There are many genuinely funny scenes just like this peppered all around “Dr. Strangelove,” but I must admit that some of these jokes and payoffs just don’t land as they once did. It’s a shame because other filmmakers have ripped off many of the jokes so often and in such a literal fashion that they can’t help but lose some of their power. Look at the moment where Scott’s character takes a personal call with his secretary/whore in the war room. How many variations on this moment have we seen in film and on television? Or the scene where the secretary/whore carries on a conversation on the phone between two men by screaming at one in the bathroom?
Ah well, when the movie is at its best, it’s still maniacally funny. “Gentlemen, you can’t fight in here, it’s the War Room!” is right up there with “Nobody’s perfect” or “Show me the money!” in the echelon of all-time-best comedic one-liners.
Sellers is great in his three roles. Dr. Strangelove is, of course, the showiest, and I’m guessing whenever they show a clip of Sellers in the movie, this is the first character they focus on. But, for my money, his “straight man” performances as the President and Ripper’s aide Mandrake are even better. Mandrake is probably my favorite, but that’s because the character gets my favorite extended gag (the aforementioned Coke machine sequence) in the movie. Scott’s performance is purposefully over the top, as if he’s playing to the third tier of a theatre without realizing Kubrick is filming in close-up. The result is splendid.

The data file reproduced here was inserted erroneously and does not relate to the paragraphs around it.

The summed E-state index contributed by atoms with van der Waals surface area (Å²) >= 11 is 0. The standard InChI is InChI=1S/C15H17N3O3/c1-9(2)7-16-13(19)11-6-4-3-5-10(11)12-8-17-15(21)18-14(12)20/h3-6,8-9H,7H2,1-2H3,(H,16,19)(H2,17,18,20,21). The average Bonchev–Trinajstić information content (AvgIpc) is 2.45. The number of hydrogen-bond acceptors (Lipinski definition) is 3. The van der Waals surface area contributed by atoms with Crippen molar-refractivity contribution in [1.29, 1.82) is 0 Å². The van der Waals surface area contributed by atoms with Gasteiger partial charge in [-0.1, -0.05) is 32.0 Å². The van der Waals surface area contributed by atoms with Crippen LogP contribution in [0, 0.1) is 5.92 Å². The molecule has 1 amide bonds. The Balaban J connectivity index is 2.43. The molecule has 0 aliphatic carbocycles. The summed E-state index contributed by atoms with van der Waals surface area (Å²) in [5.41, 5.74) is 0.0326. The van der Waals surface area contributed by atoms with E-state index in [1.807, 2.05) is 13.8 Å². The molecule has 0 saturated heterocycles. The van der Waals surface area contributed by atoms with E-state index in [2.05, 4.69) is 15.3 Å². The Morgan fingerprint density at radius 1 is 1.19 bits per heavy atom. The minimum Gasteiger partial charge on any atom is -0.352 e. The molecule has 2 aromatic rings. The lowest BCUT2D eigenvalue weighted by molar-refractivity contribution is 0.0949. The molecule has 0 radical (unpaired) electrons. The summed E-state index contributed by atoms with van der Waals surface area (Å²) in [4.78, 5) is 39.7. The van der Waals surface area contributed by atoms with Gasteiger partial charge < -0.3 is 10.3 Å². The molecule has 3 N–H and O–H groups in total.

I must say that I think there is a major structural error in the movie’s third act. As Kong rides the bomb down to the ground, screaming in glee the entire time, the movie reaches its maniacal high point. But then, for some unknown reason, we move back to the War Room for more talk and plans of moving into mines for a hundred years or so. The scene is funny, but why is it here? Why couldn’t this scene have been moves to before the bombing moment, that way we are on a high when the film cuts to the “We’ll Meet Again” and the montage of bombs going off. The scene feels unnecessary as it is, and hurts the pacing of the final act.
Of course I make my complaints in the full knowledge that this movie getting made at all was miraculous, and that Kubrick and Southern actually pulling off making a nuclear disaster funny was nearly impossible. “Dr. Strangelove” is one of those once-in-a-generation features that breaks all the rules in such a way that they can never be broken in the same way again.
It turns out Kubrick was very good at this “breaking the rules” thing – in addition to this movie he similarly rewrote what we thought we knew about film with “2001: A Space Odyssey” (also in the AFI Top 100), “Barry Lyndon” and “The Shining.” This will be my final Kubrick article for this series (I’ve previously written on “Spartacus,” “A Clockwork Orange” and “2001: A Space Odyssey”), and I must say that even though his work has never emotionally engaged me on a level Chaplin, Hitchcock, Wilder, Spielberg or Huston do, I really admire what his movies aspire to be and love his technical expertise. They are all imperfect, sure, but Kubrick is unafraid to take us places and do things with his films other directors would never attempt to try.
My Score (out of 5): ****